'We must do more to support women with breast cancer'
Published 18/05/2016 | 02:30
The survival rate for women who have breast cancer that spreads to other parts of the body is on average two to three years, according to a new report.
The Global Status of Metastatic Breast Cancer report said that, despite advances in the treatment of the disease, around 30pc of women initially diagnosed with earlier stage breast cancer eventually develop recurrent advanced or metastatic disease where it spreads.
Cancer specialist Professor John Crown said: "While metastatic breast cancer remains a usually incurable disease, most patients are now achieving years of survival. With this expectation of longer life come special challenges. The physical toll of the illness and its treatment is frequently compounded by the psychological effects of loss of independence, change in body image and an uncertain future.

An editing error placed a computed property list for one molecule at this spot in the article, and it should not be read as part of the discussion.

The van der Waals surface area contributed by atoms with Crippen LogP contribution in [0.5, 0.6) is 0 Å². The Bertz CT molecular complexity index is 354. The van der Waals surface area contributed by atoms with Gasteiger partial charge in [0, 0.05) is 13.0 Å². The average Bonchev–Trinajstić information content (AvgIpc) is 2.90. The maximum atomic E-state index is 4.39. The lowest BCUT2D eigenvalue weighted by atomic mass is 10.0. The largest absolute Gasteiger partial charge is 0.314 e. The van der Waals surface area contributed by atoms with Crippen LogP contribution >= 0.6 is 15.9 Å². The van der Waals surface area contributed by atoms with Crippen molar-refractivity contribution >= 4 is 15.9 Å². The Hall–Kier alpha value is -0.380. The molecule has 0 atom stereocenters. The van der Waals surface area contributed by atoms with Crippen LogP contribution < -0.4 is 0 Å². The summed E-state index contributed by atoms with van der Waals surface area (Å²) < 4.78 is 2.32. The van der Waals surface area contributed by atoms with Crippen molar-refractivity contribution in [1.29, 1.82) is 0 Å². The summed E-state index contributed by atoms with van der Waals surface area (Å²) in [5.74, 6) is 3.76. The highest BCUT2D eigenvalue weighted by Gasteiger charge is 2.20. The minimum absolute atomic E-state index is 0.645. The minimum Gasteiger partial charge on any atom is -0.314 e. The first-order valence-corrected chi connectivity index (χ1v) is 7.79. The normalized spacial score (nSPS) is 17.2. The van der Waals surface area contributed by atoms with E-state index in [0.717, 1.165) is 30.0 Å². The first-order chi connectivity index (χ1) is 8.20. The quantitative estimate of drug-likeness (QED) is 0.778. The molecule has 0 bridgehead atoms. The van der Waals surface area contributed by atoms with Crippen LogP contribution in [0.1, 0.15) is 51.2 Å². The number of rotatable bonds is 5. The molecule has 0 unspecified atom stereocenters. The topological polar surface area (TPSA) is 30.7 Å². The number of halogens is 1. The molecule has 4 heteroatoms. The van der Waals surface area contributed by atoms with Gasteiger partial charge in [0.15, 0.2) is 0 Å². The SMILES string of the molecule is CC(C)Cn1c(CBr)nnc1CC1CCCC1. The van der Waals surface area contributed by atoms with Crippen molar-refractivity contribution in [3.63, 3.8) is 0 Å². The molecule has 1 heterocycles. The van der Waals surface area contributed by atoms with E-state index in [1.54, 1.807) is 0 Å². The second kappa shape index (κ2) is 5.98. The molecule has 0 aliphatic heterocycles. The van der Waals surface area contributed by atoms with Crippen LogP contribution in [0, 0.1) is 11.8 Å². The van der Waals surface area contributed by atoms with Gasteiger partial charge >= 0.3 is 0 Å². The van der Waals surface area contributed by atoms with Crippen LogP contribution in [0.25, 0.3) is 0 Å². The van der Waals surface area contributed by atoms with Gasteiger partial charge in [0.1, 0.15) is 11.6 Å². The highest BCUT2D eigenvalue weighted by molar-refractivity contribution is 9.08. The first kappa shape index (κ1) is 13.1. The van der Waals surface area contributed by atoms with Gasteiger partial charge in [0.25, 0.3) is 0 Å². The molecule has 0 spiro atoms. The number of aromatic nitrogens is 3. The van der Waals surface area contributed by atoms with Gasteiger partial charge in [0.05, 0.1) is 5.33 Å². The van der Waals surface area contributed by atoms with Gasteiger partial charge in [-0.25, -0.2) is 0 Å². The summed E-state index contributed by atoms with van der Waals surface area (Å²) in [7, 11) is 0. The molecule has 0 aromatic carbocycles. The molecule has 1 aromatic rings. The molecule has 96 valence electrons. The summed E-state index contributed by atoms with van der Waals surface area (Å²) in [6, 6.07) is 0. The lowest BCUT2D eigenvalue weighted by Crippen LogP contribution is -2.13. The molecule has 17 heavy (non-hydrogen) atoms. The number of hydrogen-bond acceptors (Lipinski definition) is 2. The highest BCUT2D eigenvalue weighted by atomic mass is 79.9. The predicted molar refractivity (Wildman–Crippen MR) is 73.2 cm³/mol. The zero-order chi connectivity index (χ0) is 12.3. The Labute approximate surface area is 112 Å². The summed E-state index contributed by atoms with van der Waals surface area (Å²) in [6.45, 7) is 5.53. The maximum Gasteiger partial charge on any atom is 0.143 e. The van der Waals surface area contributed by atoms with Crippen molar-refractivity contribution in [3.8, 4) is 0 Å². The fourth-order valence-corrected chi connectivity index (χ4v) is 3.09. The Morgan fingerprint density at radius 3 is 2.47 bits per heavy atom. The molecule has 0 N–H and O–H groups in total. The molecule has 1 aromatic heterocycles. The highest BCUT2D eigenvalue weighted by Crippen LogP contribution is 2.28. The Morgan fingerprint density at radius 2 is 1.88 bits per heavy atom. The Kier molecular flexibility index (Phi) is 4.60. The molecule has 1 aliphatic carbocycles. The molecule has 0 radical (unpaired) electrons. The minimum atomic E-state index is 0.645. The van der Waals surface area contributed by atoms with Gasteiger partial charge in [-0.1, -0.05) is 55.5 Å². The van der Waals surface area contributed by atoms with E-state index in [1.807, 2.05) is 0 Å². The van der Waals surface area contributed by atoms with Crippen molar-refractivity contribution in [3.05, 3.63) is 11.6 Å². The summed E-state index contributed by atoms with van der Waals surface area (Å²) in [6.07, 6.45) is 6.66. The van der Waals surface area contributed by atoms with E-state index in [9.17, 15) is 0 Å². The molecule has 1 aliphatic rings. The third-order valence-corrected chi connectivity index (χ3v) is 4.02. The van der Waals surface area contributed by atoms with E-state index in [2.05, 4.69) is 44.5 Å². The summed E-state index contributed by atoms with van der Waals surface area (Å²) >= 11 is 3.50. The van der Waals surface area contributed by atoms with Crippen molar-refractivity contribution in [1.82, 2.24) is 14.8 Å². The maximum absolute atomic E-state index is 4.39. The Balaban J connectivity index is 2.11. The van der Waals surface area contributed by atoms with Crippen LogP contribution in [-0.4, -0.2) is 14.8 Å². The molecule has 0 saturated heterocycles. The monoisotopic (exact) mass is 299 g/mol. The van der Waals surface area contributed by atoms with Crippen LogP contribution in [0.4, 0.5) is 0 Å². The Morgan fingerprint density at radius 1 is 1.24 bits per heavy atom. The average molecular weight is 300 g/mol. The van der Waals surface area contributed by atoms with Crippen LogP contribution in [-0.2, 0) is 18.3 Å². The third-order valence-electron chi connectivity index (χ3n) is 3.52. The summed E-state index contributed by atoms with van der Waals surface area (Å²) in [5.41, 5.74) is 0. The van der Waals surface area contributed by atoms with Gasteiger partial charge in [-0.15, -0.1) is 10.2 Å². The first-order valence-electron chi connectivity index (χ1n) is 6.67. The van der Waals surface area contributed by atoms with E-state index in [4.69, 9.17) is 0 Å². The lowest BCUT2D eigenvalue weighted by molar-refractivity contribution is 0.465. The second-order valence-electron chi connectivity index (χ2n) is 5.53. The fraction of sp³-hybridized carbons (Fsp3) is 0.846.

"Society needs to recognise the unique needs of these women who will live every remaining day of their lives under the shadow of this serious illness. While newer, less toxic treatments offer the promise of longer and better life, more also needs to be done to provide support for a condition which can be notoriously isolating and indeed stigmatising."